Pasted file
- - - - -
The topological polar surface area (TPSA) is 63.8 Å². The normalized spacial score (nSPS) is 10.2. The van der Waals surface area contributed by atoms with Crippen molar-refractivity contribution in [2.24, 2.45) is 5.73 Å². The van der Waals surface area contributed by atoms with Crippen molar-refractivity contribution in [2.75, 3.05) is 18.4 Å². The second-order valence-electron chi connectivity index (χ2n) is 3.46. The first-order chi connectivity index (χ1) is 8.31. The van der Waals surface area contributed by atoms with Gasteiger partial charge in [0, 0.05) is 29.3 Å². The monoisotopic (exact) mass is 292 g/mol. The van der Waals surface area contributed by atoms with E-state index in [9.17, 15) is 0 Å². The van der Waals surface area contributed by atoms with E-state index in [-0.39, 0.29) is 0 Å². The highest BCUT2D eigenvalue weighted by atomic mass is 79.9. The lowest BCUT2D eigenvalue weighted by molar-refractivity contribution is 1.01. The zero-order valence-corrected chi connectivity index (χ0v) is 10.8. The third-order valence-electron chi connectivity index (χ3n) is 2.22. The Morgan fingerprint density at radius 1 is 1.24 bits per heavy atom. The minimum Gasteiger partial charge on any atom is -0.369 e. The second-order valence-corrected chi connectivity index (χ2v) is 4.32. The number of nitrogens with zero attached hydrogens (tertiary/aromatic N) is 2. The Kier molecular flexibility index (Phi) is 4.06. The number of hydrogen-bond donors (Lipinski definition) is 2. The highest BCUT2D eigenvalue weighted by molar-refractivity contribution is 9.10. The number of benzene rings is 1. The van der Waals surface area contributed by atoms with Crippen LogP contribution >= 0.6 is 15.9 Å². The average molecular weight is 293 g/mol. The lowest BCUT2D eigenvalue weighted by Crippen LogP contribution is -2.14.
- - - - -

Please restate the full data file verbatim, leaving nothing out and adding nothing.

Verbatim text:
The topological polar surface area (TPSA) is 63.8 Å². The normalized spacial score (nSPS) is 10.2. The van der Waals surface area contributed by atoms with Crippen molar-refractivity contribution in [2.24, 2.45) is 5.73 Å². The van der Waals surface area contributed by atoms with Crippen molar-refractivity contribution in [2.75, 3.05) is 18.4 Å². The second-order valence-electron chi connectivity index (χ2n) is 3.46. The first-order chi connectivity index (χ1) is 8.31. The van der Waals surface area contributed by atoms with Gasteiger partial charge in [0, 0.05) is 29.3 Å². The monoisotopic (exact) mass is 292 g/mol. The van der Waals surface area contributed by atoms with E-state index in [9.17, 15) is 0 Å². The van der Waals surface area contributed by atoms with E-state index in [-0.39, 0.29) is 0 Å². The highest BCUT2D eigenvalue weighted by atomic mass is 79.9. The lowest BCUT2D eigenvalue weighted by molar-refractivity contribution is 1.01. The zero-order valence-corrected chi connectivity index (χ0v) is 10.8. The third-order valence-electron chi connectivity index (χ3n) is 2.22. The Morgan fingerprint density at radius 1 is 1.24 bits per heavy atom. The minimum Gasteiger partial charge on any atom is -0.369 e. The second-order valence-corrected chi connectivity index (χ2v) is 4.32. The number of nitrogens with zero attached hydrogens (tertiary/aromatic N) is 2. The Kier molecular flexibility index (Phi) is 4.06. The number of hydrogen-bond donors (Lipinski definition) is 2. The highest BCUT2D eigenvalue weighted by molar-refractivity contribution is 9.10. The number of benzene rings is 1. The van der Waals surface area contributed by atoms with Crippen LogP contribution >= 0.6 is 15.9 Å². The average molecular weight is 293 g/mol. The lowest BCUT2D eigenvalue weighted by Crippen LogP contribution is -2.14.